• Writing samples (perfect references for college essays)

Important papers and information are filed in the appropriate section as soon as they enter our home (or shortly thereafter!). This system is easily expandable if we need it to be and there is no limit to what we can include. We consider all information necessary until we find out otherwise.

As our students journey through their high school years we file information into the notebook. Having the information in one place speeds the story writing process. To write a resume for a potential employer we reference the letters of recommendation for possible references and contacts. At the end of the student's junior year when he/she begins to write college essays, the writing sample section of the notebook is a valuable resource. To write a high school transcript, we format the document on the computer and fill in the needed information from the notebook. We also refer to the notebook as we complete community service and extracurricular sections on college applications. The notebook is a goldmine of nuggets!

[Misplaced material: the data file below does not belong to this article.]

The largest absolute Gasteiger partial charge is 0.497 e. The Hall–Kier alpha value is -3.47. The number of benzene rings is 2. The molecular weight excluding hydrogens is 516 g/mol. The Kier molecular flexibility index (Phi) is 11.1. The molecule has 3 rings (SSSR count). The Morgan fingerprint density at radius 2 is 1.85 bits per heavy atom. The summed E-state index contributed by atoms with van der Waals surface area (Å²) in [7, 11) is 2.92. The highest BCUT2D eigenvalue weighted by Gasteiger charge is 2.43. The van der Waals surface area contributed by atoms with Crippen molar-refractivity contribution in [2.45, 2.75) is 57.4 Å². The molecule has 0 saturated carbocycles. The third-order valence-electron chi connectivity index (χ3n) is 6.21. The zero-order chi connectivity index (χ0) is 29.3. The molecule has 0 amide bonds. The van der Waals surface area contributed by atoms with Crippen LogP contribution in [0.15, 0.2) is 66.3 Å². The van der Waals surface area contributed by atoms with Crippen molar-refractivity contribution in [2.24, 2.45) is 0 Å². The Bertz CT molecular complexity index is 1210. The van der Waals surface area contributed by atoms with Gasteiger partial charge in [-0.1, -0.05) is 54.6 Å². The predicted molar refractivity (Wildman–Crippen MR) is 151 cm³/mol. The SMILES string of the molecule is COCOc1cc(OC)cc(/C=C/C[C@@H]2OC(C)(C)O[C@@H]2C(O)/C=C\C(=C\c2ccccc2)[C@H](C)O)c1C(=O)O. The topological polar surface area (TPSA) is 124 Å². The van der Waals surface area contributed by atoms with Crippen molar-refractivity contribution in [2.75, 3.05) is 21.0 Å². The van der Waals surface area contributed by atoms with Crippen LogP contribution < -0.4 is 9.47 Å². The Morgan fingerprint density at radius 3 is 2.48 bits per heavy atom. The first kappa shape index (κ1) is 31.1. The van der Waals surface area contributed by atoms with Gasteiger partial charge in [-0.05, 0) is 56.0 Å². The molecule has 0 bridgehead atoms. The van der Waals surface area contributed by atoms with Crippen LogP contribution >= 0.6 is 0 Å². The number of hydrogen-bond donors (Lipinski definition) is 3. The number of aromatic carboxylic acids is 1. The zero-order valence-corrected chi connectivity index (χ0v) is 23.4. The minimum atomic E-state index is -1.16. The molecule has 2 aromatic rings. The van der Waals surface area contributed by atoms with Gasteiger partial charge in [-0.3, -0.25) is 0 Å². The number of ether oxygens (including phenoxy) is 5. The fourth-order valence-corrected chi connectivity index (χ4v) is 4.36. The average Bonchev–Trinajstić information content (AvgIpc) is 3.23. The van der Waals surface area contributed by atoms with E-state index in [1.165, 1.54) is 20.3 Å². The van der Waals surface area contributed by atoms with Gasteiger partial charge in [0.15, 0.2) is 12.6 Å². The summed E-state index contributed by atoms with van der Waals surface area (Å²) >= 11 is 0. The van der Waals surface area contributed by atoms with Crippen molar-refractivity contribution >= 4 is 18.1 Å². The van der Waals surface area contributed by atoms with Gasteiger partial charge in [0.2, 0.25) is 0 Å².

Writing your high schooler's high school story is exciting! Whether you are creating a resume for a first job, calculating grades for reduced car insurance premiums, or compiling a college admission's package, your high schooler's notebook will lessen stress and frustration. All the information will be at your fingertips, in one place. The time spent with your high schooler writing his/her story will be a memorable one, one in which you can rejoice togehter. It is the culmination, the last chapter, of the student's homeschool journey. Enjoy writing it!

Please note: This blog article is not meant as legal advice or counsel, only a synopsis of what has worked for us. Every student's high school journey is unique, therefore their paper work will be unique as well. Colleges will ask for varied documents, some listed above, others perhaps not. Not all students will need every piece of paperwork above, however if you find you need the information you will be able to find it efficiently.